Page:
How Mobile Video Experiences Are Evolving: An Interview With CEO & Founder Of imDown

You'd think that in 2016, with all sorts of content blasting through mobile avenues, there wouldn't be any more room for brands and apps to capture a fair market share of mobile content. But you're wrong. Mobile viewers are most likely to click and engage with all sorts of content, from cat videos to inbound marketing podcasts.

The king of the mobile empire, however, is video. According to Cisco's '15 Mobile Forecast, mobile video accounted for 55% of mobile data usage and the numbers are increasing year by year. So while the usage is getting higher, the quality standards are getting higher. We increasingly ask more from content platforms. We request more effective ways to have mobile content - and mostly video - served in our phone screens.

We've always adapted content to the screen it's being watched on, but that was broken when the mobile phone became the screen of choice for our generation. YouTube was designed with televisions and desktops in mind with traditional video. LA-based imDown, which is a mobile-first media company focused on changing video storytelling for the next generation by creating tools to create mobile friendly video, and a place for that content to live.

What imDown realized early on, is that conventionally, video has never been recorded to be displayed vertically. But that doesn't mean that there isn't room to adapt to consumer trends. According to them (and honestly -- popular belief) if we hold our phones vertically, 90% of the time, then evidently that's the position that feels most comfortable for people. It's annoying to rotate your phone, which is why people don't do it. When viewing a video on a mobile device, it shouldn't be only 20% of your screen in a small box. It should be full-screen, captivating recording that provides a more engaging experience with 100% of the screen.

I interviewed Jose Llorens, CEO & founder of imDown to ask him to explain in more depth what are the current needs of the video industry and what imDown brings to the (ever-expanding) table.

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How was the idea of imDown born?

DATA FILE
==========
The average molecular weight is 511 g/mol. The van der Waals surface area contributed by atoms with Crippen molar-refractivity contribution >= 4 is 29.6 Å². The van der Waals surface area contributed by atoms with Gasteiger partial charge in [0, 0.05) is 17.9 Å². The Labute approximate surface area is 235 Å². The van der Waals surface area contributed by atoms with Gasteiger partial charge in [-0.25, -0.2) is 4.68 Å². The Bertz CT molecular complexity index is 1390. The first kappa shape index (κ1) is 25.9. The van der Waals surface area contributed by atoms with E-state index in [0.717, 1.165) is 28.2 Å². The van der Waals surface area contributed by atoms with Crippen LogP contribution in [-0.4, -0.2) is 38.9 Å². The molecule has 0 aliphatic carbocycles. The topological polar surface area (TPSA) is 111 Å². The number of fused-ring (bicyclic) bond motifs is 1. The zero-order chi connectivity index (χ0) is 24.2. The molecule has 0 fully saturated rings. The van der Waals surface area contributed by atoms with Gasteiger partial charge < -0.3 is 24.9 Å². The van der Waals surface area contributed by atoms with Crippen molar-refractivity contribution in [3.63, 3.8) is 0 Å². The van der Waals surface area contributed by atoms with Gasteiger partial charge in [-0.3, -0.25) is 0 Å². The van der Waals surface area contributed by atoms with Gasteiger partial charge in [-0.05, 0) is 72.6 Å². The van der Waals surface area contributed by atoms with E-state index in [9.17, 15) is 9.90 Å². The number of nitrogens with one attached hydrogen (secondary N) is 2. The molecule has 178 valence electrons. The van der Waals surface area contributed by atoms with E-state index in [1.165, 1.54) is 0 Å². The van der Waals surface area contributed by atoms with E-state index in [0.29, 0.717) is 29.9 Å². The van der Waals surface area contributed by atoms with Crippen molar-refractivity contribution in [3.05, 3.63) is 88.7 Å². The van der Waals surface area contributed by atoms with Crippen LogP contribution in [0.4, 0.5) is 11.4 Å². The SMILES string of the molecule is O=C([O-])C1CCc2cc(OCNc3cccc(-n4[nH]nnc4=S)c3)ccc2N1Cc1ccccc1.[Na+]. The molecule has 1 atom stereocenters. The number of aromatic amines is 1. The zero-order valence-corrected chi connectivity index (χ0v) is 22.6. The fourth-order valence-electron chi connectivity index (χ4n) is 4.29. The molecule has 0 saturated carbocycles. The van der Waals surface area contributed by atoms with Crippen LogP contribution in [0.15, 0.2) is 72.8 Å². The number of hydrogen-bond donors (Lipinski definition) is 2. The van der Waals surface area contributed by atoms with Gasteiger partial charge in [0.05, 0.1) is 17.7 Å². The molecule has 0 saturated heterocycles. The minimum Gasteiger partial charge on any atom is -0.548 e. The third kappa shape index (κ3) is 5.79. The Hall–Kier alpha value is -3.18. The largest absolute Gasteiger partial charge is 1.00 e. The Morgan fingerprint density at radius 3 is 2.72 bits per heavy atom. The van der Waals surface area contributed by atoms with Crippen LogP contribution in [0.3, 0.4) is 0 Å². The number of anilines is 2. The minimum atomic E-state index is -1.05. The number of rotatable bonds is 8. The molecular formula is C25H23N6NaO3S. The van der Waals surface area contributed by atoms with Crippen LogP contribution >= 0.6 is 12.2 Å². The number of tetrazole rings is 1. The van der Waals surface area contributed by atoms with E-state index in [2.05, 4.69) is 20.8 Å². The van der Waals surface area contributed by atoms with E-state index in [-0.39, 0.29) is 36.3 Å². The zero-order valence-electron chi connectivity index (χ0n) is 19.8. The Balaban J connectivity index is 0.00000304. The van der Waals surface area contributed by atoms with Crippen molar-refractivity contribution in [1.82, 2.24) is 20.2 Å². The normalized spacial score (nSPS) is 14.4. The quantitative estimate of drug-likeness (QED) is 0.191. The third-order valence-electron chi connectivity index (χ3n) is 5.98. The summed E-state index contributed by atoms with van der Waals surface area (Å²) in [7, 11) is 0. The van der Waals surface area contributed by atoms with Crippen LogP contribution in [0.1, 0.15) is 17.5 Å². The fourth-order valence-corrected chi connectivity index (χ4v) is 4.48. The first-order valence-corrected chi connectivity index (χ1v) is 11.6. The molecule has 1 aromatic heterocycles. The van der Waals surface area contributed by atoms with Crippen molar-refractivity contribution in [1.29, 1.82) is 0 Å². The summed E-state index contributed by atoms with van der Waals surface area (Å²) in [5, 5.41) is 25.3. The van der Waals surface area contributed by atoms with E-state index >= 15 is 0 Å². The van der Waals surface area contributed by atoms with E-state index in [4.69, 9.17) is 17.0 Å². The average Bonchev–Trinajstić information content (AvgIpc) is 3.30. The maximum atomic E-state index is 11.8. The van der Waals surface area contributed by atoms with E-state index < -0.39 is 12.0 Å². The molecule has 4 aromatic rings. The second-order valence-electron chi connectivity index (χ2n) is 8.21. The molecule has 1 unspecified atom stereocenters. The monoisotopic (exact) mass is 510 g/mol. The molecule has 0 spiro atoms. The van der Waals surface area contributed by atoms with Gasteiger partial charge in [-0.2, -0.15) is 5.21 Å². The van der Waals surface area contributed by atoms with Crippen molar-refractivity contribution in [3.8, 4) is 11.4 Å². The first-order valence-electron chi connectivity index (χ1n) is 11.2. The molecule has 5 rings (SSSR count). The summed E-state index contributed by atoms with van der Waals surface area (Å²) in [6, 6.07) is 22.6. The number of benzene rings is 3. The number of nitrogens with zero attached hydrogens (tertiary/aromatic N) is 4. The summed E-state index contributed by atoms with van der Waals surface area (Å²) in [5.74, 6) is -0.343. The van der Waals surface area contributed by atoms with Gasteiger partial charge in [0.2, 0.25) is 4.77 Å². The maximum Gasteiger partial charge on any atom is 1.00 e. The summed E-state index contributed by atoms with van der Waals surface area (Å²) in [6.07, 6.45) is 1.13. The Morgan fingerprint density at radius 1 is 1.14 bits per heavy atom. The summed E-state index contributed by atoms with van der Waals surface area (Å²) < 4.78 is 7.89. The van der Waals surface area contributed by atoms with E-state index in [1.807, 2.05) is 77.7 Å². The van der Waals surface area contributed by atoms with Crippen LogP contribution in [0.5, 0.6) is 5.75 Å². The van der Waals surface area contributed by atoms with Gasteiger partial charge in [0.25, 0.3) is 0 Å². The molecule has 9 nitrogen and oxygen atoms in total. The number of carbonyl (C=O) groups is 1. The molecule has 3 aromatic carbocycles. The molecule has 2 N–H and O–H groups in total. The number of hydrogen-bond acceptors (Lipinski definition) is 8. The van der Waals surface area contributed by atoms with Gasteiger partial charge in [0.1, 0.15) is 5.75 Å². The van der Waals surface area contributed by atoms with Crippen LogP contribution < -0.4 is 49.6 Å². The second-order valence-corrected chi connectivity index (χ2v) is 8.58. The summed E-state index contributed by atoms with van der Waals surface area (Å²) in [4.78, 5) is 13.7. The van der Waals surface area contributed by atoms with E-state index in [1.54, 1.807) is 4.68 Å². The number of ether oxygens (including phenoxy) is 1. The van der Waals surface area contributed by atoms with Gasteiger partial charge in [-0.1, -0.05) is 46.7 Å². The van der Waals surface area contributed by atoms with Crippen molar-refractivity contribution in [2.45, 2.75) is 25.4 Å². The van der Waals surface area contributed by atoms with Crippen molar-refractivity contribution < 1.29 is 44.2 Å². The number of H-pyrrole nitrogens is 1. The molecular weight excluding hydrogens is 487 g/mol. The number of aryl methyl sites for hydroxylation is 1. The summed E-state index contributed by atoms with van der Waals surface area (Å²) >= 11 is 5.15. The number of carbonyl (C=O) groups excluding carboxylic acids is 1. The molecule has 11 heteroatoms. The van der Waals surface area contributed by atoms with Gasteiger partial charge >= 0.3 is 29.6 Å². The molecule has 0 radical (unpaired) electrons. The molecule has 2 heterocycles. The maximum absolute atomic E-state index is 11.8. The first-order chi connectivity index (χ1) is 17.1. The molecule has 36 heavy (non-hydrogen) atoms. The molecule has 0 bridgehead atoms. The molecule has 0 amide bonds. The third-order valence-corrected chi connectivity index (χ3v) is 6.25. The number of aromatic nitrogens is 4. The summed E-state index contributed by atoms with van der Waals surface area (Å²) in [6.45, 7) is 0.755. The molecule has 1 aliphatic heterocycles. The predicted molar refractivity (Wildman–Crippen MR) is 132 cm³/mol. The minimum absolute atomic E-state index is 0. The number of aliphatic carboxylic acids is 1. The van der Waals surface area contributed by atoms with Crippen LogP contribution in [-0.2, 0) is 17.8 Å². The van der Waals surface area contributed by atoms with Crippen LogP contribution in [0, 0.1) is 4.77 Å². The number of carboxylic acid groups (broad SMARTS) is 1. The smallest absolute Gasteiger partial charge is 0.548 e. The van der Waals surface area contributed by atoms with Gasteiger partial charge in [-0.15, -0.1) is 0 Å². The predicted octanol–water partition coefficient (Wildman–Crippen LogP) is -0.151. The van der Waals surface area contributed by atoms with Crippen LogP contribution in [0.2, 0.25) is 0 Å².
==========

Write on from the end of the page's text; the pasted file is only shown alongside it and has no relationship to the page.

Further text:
Our team was working on a location-based video sharing mobile app that would allow people to look inside places in real-time. Our users kept telling us they loved our app's interface, which inherently embraced vertical, full-screen content. We kept hearing from people, "I hate black bars when watching videos" or "I never really turn my phone to watch a video". We started to interpret the underlying message they were trying to tell us. They were simply indicating that they wanted a better video experience. These were all subsequent effects of what is fundamentally broken with mobile video. All they knew was what felt more natural, intuitive, and provided them with more engaging mobile video content, which was evidently a full-screen, vertical (FSV) experience.

imDown evolved into a mobile-first media company focused on changing video storytelling for the next generation. We believe video is the most powerful form of creative self-expression, and it's becoming easier than ever to communicate with the world using video, which is why we aim to optimize video experiences for mobile viewers around the world. We've set out to build simple and easy tools to help creators make and edit mobile-friendly video, and have a place for that content to live.

How does imDown work and what need does it cover in the video industry?

imDown is a simple and easy way create mobile friendly videos. We allow users to focus only on what they want viewers to see throughout the video. Choose the points of interest in a video by sliding the frame, and change positions as you go. This is what defines responsive video design, which is a method of video design that is focused on providing an optimal user experience while watching a video. Video creators achieve this by creating mobile friendly versions to each their videos.

Additionally, we allow users to swipe through our mobile-first channels, and discover videos stories around the world. All mobile friendly versions that are created can be shared to Facebook, Instagram, or via SMS.
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There's been a rapidly growing trend amongst video viewers that has gained some attention around FSV (full-screen vertical) video or basically just video shot on a mobile device. The way we're looking at it is that today's mainstream apps have empowered anyone to feel comfortable becoming a content creator by shooting video using their devices, which is remarkable. Now, these creators will naturally want to create better, higher quality content over time, and want a place for that content to live. FSV video is inevitably a significant part of the evolution of video screens, and will increasingly become a prominent format for all content creators who will need to capture the attention of both desktop and mobile viewers by delivering video formats accordingly to the device the content is being consumed on.

Responsive video design will become the standard for videos, and as it becomes the rule rather than the exception, mobile first approaches to video design such as shooting in FSV (full-screen, vertical) format will be sure to grow in popularity, and imDown will become the place for that content to live.

We do understand this will take time for video producers and creators to adapt and start filming in new aspect ratios specifically for mobile. There is, however, an important distinction between FSV videos and responsive video. FSV video refers to the way the video story is captured while being shot. Filming in FSV format requires a creator to have these aspect ratios is mind from the minute they start filming from scratch. This format differs from responsive video because it's a whole new video medium, while responsive video is simply transforming already existing video content into a mobile friendly version. Storytellers and creators will need to become more and more creative if they want to continue to grab the attention of viewers.